Labour has again refused to rule out raising CGT or corporation tax should they win the election.


Holiday Lets and Second Homes


Neither the Conservatives nor the Labour government are likely to reverse the tightening of taxes on holiday lets and second homes. The Conservatives have already given the go-ahead to allow local councils in England to charge second-home owners council tax at double the rate from April 2025, which Labour are almost certain to uphold.

Furthermore, the Conservatives have both removed the Furnished Holiday Lettings tax regime from holiday let owners and announced plans to introduce a new mandatory national register to monitor the number of short-term lets. This would involve requiring planning permission from the local council to let a property as a holiday let.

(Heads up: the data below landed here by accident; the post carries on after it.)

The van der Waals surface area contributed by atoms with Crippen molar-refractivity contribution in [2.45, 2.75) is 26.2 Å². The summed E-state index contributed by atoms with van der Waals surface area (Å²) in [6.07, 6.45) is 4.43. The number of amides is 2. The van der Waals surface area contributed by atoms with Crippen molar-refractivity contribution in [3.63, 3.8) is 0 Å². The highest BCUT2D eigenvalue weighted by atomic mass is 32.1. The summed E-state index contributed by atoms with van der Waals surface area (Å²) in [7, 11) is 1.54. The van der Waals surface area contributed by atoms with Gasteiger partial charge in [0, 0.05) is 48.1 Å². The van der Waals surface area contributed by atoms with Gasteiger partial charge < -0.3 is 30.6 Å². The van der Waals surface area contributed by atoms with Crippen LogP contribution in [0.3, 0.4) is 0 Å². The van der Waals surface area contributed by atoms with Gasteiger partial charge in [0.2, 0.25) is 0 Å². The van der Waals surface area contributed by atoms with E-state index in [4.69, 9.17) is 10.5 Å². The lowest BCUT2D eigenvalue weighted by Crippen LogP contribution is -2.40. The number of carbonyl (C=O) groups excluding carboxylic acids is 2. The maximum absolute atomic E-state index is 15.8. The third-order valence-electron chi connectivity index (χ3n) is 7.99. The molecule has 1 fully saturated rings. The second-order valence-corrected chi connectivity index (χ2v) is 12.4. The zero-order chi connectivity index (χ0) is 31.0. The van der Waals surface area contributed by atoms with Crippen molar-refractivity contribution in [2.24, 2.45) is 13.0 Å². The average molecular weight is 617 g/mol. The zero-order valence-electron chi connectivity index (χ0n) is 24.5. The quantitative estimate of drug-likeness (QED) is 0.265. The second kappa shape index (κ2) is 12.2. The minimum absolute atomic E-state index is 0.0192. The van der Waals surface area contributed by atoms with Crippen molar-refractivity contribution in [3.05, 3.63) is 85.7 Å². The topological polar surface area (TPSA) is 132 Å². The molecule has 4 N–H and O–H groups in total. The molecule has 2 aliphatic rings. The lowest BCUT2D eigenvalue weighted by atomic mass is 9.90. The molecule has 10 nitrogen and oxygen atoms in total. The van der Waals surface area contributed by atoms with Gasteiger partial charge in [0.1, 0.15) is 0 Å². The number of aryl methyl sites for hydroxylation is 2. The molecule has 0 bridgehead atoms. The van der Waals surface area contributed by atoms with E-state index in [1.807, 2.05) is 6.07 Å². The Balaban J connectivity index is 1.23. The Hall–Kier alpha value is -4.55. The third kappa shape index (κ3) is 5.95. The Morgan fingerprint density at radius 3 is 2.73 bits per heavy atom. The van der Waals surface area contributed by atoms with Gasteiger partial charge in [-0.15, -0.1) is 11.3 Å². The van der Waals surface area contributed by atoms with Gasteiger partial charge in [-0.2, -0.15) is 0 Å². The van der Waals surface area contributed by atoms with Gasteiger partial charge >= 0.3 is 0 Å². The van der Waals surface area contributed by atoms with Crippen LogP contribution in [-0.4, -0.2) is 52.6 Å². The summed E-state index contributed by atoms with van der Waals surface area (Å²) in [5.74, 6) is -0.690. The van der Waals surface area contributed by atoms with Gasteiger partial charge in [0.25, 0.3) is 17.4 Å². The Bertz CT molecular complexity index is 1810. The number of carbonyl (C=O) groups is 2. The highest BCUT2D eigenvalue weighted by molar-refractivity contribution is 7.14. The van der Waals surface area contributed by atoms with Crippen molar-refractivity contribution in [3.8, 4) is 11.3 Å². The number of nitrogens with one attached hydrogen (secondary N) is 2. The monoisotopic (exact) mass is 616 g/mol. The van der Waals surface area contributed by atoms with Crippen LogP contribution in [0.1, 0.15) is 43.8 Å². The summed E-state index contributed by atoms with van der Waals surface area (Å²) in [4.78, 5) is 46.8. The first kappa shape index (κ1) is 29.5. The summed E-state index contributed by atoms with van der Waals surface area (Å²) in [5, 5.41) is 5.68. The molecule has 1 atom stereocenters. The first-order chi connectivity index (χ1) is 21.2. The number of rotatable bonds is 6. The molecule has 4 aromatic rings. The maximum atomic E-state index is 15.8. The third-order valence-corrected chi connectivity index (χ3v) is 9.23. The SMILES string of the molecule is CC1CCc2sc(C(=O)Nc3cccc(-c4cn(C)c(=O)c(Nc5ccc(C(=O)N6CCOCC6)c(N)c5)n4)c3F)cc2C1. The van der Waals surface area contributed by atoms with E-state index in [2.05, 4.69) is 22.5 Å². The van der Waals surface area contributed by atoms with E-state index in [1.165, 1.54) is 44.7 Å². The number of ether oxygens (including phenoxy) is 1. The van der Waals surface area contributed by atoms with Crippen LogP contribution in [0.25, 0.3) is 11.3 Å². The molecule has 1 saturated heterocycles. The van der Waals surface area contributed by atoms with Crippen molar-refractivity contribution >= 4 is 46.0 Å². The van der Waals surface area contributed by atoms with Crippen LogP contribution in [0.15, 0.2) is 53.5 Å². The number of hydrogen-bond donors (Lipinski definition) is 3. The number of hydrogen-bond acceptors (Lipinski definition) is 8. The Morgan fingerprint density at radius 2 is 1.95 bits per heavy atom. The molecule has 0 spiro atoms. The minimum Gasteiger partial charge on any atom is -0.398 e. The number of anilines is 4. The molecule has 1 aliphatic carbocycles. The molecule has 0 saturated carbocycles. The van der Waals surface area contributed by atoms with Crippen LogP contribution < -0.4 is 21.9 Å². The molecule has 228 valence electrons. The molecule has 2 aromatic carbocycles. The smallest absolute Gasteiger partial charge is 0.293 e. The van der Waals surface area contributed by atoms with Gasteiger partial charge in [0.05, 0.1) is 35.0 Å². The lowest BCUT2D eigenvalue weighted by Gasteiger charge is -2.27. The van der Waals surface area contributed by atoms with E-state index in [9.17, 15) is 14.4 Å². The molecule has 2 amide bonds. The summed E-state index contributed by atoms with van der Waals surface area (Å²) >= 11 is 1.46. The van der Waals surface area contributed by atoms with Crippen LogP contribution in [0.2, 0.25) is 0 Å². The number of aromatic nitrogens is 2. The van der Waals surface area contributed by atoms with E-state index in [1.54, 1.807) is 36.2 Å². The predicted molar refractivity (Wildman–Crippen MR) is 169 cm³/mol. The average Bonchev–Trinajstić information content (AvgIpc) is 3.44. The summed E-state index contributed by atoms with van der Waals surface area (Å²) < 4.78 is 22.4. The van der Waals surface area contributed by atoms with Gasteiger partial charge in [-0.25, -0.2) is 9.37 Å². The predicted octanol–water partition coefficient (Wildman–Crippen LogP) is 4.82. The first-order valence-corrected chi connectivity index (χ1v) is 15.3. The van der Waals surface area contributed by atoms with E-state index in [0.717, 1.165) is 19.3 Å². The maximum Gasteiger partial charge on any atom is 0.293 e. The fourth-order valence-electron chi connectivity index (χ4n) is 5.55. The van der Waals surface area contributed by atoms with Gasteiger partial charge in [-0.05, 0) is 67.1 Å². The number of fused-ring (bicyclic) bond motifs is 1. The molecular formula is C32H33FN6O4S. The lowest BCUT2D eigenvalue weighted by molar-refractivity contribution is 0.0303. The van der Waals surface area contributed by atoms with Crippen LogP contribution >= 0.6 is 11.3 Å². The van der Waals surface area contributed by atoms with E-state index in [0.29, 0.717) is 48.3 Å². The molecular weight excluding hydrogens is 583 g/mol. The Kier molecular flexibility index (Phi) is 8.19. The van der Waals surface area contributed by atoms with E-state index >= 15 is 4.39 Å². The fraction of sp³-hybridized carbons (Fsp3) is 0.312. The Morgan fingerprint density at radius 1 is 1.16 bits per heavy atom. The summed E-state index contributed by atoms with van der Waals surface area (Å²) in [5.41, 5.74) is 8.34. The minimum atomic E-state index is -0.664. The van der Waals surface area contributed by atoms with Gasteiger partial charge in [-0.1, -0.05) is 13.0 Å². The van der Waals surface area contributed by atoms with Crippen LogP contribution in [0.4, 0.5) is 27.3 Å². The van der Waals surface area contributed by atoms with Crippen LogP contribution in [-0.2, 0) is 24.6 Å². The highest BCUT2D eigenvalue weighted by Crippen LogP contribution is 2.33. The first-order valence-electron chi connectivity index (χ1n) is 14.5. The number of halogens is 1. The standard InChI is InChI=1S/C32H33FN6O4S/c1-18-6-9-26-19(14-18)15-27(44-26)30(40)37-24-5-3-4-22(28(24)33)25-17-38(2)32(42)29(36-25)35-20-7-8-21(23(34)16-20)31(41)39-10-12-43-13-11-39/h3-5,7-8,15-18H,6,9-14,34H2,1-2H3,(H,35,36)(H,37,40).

Given the current attitudes towards second homes and holiday let properties, it’s unlikely that either Party will promise improvements for this sector.

 

Leasehold reform


The Leasehold and Freehold Reform Bill, announced in the King’s Speech last November, set out to make it cheaper and easier for existing leaseholders to buy the freehold of their properties. Describing the system as “feudal”, Michael Gove planned to phase out leaseholds completely by ensuring all new houses were sold as freehold properties, whilst simultaneously overhauling the process of extending leases.

The Ground Rent Act 2022 already limits ground rents to a “peppercorn” rate to help leaseholders save in the cost of the freehold purchase.

Similarly to the Renters’ Reform Bill, the Leasehold and Freehold Reform Bill is still at the report stage in the House of Lords. As such, it’s likely that the Conservatives would continue with this Bill as it stands if they are re-elected.

Labour may look to go further than the Conservatives when it comes to abolishing leaseholds, although it’s unclear yet what these plans may involve. The Party has committed to enacting the Law Commission’s recommendations regarding Leaseholds, but many campaigners wish to see all flat-owners at least own a share of the freehold or become common holders.